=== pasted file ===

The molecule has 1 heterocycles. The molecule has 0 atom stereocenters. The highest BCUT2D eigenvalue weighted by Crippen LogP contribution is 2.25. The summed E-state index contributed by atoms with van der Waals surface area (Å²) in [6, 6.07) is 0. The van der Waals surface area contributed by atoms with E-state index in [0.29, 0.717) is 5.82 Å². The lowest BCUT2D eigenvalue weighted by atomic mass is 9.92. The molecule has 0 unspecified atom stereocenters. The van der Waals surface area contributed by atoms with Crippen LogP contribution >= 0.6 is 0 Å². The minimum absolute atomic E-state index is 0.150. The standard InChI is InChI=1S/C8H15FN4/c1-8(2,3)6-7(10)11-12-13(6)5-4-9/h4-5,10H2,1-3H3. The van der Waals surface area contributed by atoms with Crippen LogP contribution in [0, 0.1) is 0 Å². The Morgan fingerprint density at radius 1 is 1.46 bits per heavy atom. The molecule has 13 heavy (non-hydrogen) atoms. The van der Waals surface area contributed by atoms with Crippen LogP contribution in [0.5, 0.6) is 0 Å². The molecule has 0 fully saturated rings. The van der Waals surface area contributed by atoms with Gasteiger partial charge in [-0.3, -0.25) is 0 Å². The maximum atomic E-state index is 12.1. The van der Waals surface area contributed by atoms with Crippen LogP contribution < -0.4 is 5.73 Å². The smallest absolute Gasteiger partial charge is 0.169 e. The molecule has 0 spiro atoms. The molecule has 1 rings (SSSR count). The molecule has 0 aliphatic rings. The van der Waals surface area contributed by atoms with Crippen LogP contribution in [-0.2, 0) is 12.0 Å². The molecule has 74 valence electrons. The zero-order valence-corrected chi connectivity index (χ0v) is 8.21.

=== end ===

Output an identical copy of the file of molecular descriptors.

The molecule has 1 heterocycles. The molecule has 0 atom stereocenters. The highest BCUT2D eigenvalue weighted by Crippen LogP contribution is 2.25. The summed E-state index contributed by atoms with van der Waals surface area (Å²) in [6, 6.07) is 0. The van der Waals surface area contributed by atoms with E-state index in [0.29, 0.717) is 5.82 Å². The lowest BCUT2D eigenvalue weighted by atomic mass is 9.92. The molecule has 0 unspecified atom stereocenters. The van der Waals surface area contributed by atoms with Crippen LogP contribution >= 0.6 is 0 Å². The minimum absolute atomic E-state index is 0.150. The standard InChI is InChI=1S/C8H15FN4/c1-8(2,3)6-7(10)11-12-13(6)5-4-9/h4-5,10H2,1-3H3. The van der Waals surface area contributed by atoms with Crippen LogP contribution in [0, 0.1) is 0 Å². The Morgan fingerprint density at radius 1 is 1.46 bits per heavy atom. The molecule has 13 heavy (non-hydrogen) atoms. The van der Waals surface area contributed by atoms with Crippen LogP contribution in [0.5, 0.6) is 0 Å². The molecule has 0 fully saturated rings. The van der Waals surface area contributed by atoms with Gasteiger partial charge in [-0.3, -0.25) is 0 Å². The maximum atomic E-state index is 12.1. The van der Waals surface area contributed by atoms with Crippen LogP contribution < -0.4 is 5.73 Å². The smallest absolute Gasteiger partial charge is 0.169 e. The molecule has 0 spiro atoms. The molecule has 1 rings (SSSR count). The molecule has 0 aliphatic rings. The van der Waals surface area contributed by atoms with Crippen LogP contribution in [-0.2, 0) is 12.0 Å². The molecule has 74 valence electrons. The zero-order valence-corrected chi connectivity index (χ0v) is 8.21.